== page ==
Most of the Stanislaus River water rights claimed to this day were upheld in a 1929 court ruling in San Joaquin County Superior Court.
The court determined the Oakdale and South San Joaquin irrigation districts held water rights dating to 1853 for the purpose of irrigating land. The court also upheld pre-1914 rights PG&E gained through its purchase of the Sierra and San Francisco Power Co., including the ability to divert and store water in Lyons and Pinecrest reservoirs.
Parks said the claims laid by PG&E and the irrigation districts basically maxed out the capacity of the Stanislaus — one of two main watersheds in Tuolumne County.
“So anyone trying to add their own rights starting now has a big burden of proof to show there’s enough water left,” Parks said.
The irrigation districts cemented their place on the Stanislaus when building the original Melones Dam to store the 600,000 acre-feet of water they’re entitled to split. After the U.S. Bureau of Reclamation built New Melones Reservoir, which swamped Melones Dam, in the late 1970s, the districts were given rights to the first 600,000 acre-feet flowing into the reservoir each year.
Further establishing their footprint, OID and SSJID formed a partnership in 1938 to develop the Tri-Dam Project — three reservoirs straddling Calaveras and Tuolumne counties. Tulloch, Donnells and Beardsley reservoirs store about 230,000 acre-feet and provide hydroelectric power which is sold to PG&E.
The Tuolumne River
The county’s other major watershed, the Tuolumne River, was also spoken for early on — by the Modesto and Turlock irrigation districts first, and then the City and County of San Francisco.
In 1901, San Francisco Mayor James Phelan filed for water rights in the Hetch Hetchy Valley, located in Yosemite National Park, but his application was initially denied by the federal government.
Phelan’s application was opposed by early conservationists John Muir and William E. Colby, who formed the Sierra Club and spearheaded a campaign to oppose the damming of the valley.
The 1906 San Francisco earthquake and fire gave new urgency to the city’s need for a larger water supply and officials continued to lobby for water rights. U.S. Secretary of the Interior James Garfield approved the city’s application in 1908.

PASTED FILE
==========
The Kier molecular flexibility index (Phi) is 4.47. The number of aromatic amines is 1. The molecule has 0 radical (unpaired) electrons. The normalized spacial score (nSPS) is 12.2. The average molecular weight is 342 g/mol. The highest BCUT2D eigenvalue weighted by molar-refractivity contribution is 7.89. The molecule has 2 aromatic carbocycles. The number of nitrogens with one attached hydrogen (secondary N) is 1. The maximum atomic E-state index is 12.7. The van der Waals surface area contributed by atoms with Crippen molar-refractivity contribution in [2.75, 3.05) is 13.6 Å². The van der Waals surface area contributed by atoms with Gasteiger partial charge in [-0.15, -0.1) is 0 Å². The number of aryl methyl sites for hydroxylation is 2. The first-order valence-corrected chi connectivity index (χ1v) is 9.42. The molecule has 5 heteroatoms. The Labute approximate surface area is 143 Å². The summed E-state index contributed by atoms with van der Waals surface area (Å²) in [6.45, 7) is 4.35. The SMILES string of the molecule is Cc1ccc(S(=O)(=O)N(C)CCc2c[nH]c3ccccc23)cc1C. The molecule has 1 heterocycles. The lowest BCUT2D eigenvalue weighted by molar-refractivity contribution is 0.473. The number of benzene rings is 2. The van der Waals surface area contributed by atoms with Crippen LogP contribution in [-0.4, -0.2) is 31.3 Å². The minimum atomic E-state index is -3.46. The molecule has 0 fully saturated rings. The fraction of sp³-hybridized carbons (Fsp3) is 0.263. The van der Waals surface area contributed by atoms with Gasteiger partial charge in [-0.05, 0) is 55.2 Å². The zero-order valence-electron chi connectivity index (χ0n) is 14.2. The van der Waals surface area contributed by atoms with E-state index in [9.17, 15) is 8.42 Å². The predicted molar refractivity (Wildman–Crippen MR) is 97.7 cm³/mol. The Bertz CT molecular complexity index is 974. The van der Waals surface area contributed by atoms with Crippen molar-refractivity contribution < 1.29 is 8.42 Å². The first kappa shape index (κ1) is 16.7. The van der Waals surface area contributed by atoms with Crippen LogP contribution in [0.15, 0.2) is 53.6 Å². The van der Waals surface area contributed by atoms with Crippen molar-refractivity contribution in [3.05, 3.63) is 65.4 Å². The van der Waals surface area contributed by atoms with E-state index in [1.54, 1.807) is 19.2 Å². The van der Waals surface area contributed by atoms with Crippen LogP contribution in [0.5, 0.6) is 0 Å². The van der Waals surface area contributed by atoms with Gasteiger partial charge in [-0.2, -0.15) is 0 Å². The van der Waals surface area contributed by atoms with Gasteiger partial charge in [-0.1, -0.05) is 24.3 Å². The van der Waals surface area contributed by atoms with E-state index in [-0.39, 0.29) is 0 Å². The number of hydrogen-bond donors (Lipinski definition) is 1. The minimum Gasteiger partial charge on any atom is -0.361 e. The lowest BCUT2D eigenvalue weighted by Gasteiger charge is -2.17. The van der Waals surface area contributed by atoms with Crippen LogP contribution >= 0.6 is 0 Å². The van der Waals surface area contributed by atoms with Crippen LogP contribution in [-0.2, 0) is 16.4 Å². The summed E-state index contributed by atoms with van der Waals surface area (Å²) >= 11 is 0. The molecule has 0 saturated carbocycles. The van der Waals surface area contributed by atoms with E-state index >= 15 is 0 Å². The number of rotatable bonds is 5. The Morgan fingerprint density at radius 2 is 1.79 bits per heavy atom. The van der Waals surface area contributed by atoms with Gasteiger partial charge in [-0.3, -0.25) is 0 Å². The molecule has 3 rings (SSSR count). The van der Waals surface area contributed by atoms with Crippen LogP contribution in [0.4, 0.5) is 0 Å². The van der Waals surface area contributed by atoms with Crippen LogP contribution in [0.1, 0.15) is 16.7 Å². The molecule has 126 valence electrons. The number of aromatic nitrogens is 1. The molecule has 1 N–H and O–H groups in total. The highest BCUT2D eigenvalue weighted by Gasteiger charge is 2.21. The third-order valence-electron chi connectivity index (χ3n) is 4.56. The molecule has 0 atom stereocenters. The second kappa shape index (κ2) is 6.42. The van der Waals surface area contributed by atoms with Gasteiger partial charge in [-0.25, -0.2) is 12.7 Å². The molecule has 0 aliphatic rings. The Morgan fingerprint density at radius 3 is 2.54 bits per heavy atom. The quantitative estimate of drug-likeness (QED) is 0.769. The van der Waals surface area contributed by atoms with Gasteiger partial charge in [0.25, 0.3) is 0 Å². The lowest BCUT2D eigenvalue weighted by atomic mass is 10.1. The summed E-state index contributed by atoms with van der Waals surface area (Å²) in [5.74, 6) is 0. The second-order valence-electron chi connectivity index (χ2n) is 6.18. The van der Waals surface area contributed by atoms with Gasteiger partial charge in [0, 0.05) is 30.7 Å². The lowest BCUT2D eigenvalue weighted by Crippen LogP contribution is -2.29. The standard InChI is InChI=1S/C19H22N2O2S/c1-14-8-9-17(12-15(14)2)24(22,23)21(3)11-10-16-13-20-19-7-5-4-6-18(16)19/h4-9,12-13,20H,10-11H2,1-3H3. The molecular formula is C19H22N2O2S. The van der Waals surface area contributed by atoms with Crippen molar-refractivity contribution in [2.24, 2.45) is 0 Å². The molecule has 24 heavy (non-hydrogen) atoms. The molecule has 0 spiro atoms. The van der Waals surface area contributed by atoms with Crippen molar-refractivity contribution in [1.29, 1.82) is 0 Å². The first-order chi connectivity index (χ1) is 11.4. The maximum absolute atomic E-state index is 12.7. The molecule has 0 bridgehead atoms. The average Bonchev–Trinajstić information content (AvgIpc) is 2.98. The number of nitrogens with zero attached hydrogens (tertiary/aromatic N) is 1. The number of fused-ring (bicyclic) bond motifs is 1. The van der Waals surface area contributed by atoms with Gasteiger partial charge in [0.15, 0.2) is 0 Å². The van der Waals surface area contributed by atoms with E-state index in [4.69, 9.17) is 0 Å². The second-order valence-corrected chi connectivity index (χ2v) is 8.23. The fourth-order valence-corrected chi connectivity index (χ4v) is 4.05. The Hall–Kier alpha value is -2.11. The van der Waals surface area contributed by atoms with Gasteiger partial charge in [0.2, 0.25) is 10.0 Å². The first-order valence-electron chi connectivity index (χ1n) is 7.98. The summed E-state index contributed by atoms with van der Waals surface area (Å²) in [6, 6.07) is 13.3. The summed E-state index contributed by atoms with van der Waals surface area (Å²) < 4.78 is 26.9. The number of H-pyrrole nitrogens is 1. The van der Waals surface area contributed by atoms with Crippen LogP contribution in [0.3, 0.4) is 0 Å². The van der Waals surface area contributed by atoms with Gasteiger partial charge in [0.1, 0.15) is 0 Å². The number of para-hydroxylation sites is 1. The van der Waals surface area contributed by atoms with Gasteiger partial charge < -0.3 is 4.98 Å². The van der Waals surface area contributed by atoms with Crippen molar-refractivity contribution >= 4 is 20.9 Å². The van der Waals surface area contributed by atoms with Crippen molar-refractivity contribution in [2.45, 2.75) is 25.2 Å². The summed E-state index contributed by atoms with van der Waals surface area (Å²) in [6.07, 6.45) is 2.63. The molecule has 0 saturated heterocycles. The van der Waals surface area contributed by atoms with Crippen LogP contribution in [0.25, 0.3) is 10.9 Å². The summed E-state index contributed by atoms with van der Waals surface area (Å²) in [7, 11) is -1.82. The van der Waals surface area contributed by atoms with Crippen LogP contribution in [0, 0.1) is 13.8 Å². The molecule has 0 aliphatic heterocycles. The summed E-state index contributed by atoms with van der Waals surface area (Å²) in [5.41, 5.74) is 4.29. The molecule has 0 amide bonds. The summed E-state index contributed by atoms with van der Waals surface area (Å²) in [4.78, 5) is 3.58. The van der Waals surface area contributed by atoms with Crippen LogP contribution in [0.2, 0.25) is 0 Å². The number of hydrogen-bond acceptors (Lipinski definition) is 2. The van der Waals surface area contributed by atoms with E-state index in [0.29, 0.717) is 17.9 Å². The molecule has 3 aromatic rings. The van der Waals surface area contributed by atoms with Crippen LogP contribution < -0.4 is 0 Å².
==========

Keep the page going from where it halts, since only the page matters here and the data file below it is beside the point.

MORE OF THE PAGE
Despite strong opposition from the Sierra Club, Congress approved construction of Hetch Hetchy Reservoir in passing the Raker Act of 1913.
Today, the San Francisco Public Utilities Commission exports an average of 252,000 acre-feet annually from Hetch Hetchy to serve 2.4 million Bay Area residents.
SFPUC also provided nearly half the funding to construct the New Don Pedro Dam in 1971, giving the city a right to store 570,000 acre-feet of water in the reservoir.
The Modesto and Turlock irrigation districts built the first Don Pedro Dam in 1923 and hold rights that date back prior to SFPUC’s. In dry years, the seniority allows MID and TID to draw the reservoir down to meet their own needs before providing water to the Hetch Hetchy Water and Power System.
The new dam expanded the maximum storage capacity at Don Pedro Reservoir from 289,000 to more than 2 million acre-feet.
MID and TID together export nearly 900,000 acre-feet of water from Tuolumne County each year for agriculture and municipal uses in Modesto and Turlock.
Pam Conners, a retired U.S. Forest Service historian, has studied the development of major water projects on public lands and says there’s some hope for the county through the federal relicensing process at these dams.
“If Tuolumne County wants to be the arbiter of all the water coming out of the county, it’s not going to happen because the power seat is not there,” she said. “However, Tuolumne County could come to the table and say, ‘Our households and industry can’t be sustained, and yet you’re still washing your cars with a hose in San Francisco.’ ”
Where was the county?
While bigger, more powerful and better financed organizations developed their water supplies during the 20th century, Tuolumne County was mostly content with the short-term economic benefits.
“People were moving in and they needed places to live, food to eat, places to shop, it was a really prosperous time when those were built. I think the community viewed it as a very positive impact on the local economy, and it provided jobs at a time when people were looking for work,” said Sharon Marovich, president of the Tuolumne Heritage Committee.
However, it wasn’t long after the boom period that the county realized its ability to secure water for the future was shrinking rapidly.
The Board of Supervisors established Tuolumne County Water District No. 2 in 1947, primarily “because of apprehensions that outside interests were going to develop all of the water resources of the Tuolumne and Stanislaus rivers for their own uses, and leave nothing for Tuolumne County,” according to a report on the district’s activities filed with the County Clerk’s Office in 1969.
The district set out to stifle outside interests attempting to take the little remaining unappropriated water from the Tuolumne and Stanislaus rivers. The district intended to file for water rights to cover the future county needs, and to design large storage projects and obtain financing for those projects.
In 1957, Water District No. 2 obtained the assistance of the state Department of Water Resources to investigate developing water resources for the county.